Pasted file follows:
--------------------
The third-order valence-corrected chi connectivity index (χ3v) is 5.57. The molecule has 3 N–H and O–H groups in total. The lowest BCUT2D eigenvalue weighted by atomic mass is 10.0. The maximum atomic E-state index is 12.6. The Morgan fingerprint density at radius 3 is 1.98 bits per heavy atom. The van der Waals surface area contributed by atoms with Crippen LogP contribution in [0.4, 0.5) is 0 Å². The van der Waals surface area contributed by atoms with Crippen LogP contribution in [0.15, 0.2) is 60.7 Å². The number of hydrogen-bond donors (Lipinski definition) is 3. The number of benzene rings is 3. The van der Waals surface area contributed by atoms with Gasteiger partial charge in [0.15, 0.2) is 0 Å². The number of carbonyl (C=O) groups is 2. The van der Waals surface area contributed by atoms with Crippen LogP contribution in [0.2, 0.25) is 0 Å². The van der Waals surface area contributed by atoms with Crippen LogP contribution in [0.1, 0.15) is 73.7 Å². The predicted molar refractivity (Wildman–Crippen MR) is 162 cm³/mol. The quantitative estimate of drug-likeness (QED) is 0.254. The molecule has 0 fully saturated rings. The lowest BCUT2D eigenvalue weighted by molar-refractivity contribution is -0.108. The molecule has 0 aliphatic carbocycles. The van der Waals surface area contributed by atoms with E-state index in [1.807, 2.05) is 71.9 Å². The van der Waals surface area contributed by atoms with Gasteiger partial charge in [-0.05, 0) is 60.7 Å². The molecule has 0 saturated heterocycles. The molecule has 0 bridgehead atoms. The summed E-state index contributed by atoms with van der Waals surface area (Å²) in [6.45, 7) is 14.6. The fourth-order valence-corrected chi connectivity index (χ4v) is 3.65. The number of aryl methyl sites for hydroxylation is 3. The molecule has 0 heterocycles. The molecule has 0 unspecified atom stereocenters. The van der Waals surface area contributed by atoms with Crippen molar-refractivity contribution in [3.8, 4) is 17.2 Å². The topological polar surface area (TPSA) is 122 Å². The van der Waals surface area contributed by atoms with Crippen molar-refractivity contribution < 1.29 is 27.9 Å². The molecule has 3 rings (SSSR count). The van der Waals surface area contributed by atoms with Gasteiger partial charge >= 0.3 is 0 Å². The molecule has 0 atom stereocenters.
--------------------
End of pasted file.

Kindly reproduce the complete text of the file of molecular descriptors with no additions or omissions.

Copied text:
The third-order valence-corrected chi connectivity index (χ3v) is 5.57. The molecule has 3 N–H and O–H groups in total. The lowest BCUT2D eigenvalue weighted by atomic mass is 10.0. The maximum atomic E-state index is 12.6. The Morgan fingerprint density at radius 3 is 1.98 bits per heavy atom. The van der Waals surface area contributed by atoms with Crippen LogP contribution in [0.4, 0.5) is 0 Å². The van der Waals surface area contributed by atoms with Crippen LogP contribution in [0.15, 0.2) is 60.7 Å². The number of hydrogen-bond donors (Lipinski definition) is 3. The number of benzene rings is 3. The van der Waals surface area contributed by atoms with Gasteiger partial charge in [0.15, 0.2) is 0 Å². The number of carbonyl (C=O) groups is 2. The van der Waals surface area contributed by atoms with Crippen LogP contribution in [0.2, 0.25) is 0 Å². The van der Waals surface area contributed by atoms with Crippen LogP contribution in [0.1, 0.15) is 73.7 Å². The predicted molar refractivity (Wildman–Crippen MR) is 162 cm³/mol. The quantitative estimate of drug-likeness (QED) is 0.254. The molecule has 0 fully saturated rings. The lowest BCUT2D eigenvalue weighted by molar-refractivity contribution is -0.108. The molecule has 0 aliphatic carbocycles. The van der Waals surface area contributed by atoms with E-state index in [1.807, 2.05) is 71.9 Å². The van der Waals surface area contributed by atoms with Gasteiger partial charge in [-0.05, 0) is 60.7 Å². The molecule has 0 saturated heterocycles. The molecule has 0 bridgehead atoms. The summed E-state index contributed by atoms with van der Waals surface area (Å²) in [6.45, 7) is 14.6. The fourth-order valence-corrected chi connectivity index (χ4v) is 3.65. The number of aryl methyl sites for hydroxylation is 3. The molecule has 0 heterocycles. The molecule has 0 unspecified atom stereocenters. The van der Waals surface area contributed by atoms with Crippen molar-refractivity contribution in [3.8, 4) is 17.2 Å². The topological polar surface area (TPSA) is 122 Å². The van der Waals surface area contributed by atoms with Crippen molar-refractivity contribution < 1.29 is 27.9 Å². The molecule has 3 rings (SSSR count). The van der Waals surface area contributed by atoms with Gasteiger partial charge >= 0.3 is 0 Å². The molecule has 0 atom stereocenters.